# A Matter of Collinearity:

Metamorphosis of a Problem

Dao Thanh Oai (Vietnam) has posted the following problem at the CutTheKnotMath facebook page:

In $\Delta ABC,$ $D,$ $E,$ $F$ lie on $BC,$ $CA,$ $AB,$ respectively. $AFA'E,$ $BFB'D,$ $CEC'D$ are three parallelograms.

Show that $A',$ $B',$ $C'$ are collinear.

In an attempt to develop a dynamic illustration, it occurred to me that the problem may be more naturally put in a little different, more symmetric (concerning the constituent objects) frame:

Given three parallelograms $CEC'D,$ $BFB'D,$ $AFA'E$ such that $A\in CE,$ $B\in CD,$ $F=DE\cap AB.$ Prove that $A',$ $B',$ $C'$ are collinear.

Spending more time pondering this problem over, I develop a feeling that symmetry is still lacking. As a result I came up with a different formulation:

Given three sets of three parallel lines each through three collinear points $D,$ $E,$ $F:$ $DC'\parallel FA'\parallel CEA,$ $EC'\parallel FB'\parallel BCD,$ $DB'\parallel BEA\parallel EA'.$

Prove that points $A',$ $B',$ $C'$ are collinear.

This formulation did not seem to make the problem more symmetric, but it appeared to suggest that the original points $A,$ $B,$ $C$ played no essential role within the problem. Removing the points made it clear that a couple of lines had also been redundant and led to the next formulation:

Given three collinear points $D,$ $E,$ and $F$ and three pairs of parallel lines: $DC'\parallel FA',$ $EC'\parallel FB',$ $DB'\parallel EA'.$

Prove that points $A',$ $B',$ $C'$ are collinear.

Now the formulation became quite symmetric: there are three collinear points and three pairs of parallel lines, with two lines (from different pairs) passing through each of the three points. The lines through the points can be recombined to form three collinear intersections.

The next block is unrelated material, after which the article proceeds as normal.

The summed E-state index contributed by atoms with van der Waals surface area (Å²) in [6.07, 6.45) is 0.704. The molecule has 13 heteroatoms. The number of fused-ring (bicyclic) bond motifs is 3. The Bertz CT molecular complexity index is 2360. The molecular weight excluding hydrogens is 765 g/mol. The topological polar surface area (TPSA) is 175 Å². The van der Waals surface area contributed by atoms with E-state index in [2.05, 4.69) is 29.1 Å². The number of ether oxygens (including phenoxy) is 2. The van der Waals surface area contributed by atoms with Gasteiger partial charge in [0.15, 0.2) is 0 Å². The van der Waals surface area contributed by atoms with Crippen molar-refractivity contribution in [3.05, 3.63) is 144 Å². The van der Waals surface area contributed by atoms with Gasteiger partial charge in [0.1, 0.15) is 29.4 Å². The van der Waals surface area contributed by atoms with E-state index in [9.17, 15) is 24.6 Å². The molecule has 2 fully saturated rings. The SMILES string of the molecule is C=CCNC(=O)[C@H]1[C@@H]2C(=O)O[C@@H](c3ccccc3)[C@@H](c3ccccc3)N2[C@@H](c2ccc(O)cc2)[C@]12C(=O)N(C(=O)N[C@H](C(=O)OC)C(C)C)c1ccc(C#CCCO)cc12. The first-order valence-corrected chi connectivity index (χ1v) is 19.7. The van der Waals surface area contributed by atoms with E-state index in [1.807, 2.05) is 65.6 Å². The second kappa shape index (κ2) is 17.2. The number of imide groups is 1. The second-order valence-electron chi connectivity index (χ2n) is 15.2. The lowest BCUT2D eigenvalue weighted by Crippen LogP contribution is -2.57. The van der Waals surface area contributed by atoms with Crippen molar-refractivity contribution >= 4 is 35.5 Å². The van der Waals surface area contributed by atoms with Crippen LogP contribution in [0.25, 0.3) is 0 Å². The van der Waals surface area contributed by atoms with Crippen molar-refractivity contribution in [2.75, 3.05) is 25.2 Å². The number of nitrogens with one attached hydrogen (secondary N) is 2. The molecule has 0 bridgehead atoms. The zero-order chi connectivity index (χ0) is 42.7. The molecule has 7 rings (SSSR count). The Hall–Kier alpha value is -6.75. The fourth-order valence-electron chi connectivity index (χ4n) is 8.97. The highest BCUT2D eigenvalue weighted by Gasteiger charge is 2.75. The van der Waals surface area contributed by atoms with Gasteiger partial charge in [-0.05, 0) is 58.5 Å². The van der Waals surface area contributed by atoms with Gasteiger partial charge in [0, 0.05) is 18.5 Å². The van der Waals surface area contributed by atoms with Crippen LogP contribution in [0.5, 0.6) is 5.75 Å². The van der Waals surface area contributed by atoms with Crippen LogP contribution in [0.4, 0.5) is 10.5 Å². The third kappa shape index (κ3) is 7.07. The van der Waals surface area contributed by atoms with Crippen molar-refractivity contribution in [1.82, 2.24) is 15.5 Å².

Symmetry has a virtue of clarifying the picture: the problem illustrates a property of three sets of parallel lines and, as such, is of affine character. If so, it may be useful to select a configuration that affords an easy treatment. It also seems that at this point changing notations mady lead to additional simplification:

In Cartesian (or affine) coordinates, points $A(0,b),$ $B(a,0),$ and $C(\alpha ,\beta )$ are collinear. $AD\parallel BE$ where $D$ is on $y=\beta$ and $E$ on $x=\alpha.$

If $O$ is the origin, prove that $O,$ $D,$ $E$ are collinear.

### Proof

Let $m$ be the slope of the two parallel lines, $AD$ and $BE.$ Then the equation of the first is $y=mx+b,$ that of the second $y=m(x-a).$ The fact that the points $A,$ $B,$ $C$ are collinear is expressed as

$\alpha b+\beta a=ab.$

We may easily find the coordinates of points $D$ and $E:$ $\displaystyle D=(\frac{\beta - b}{m},\beta )$ and $E=(\alpha ,m(\alpha -a)).$ The slopes of the lines $OD$ and $OE$ are, respectively, $\displaystyle\frac{\beta m}{\beta -b}$ and $\displaystyle\frac{m(\alpha -a)}{\alpha}.$ The two are equal iff

$\alpha\beta m= m(\alpha -a)(\beta -b),$

which is equivalent to the condition $\alpha b+\beta a=ab$ of collinearity of $A,$ $B,$ and $C.$

### Another solution

This applies to the penultimate reformulation:

Given three collinear points $D,$ $E,$ and $F$ and three pairs of parallel lines: $DC'\parallel FA',$ $EC'\parallel FB',$ $DB'\parallel EA'.$

Prove that points $A',$ $B',$ $C'$ are collinear.

Machó Bónis has observed that the problem is a particular case of Papus' theorem, with one triple of points (each defined by a pair of parallel lines) lying on a line at infinity. This indeed may have been noticed at the outset, making the matter of parallelogram a red herring. I missed that.

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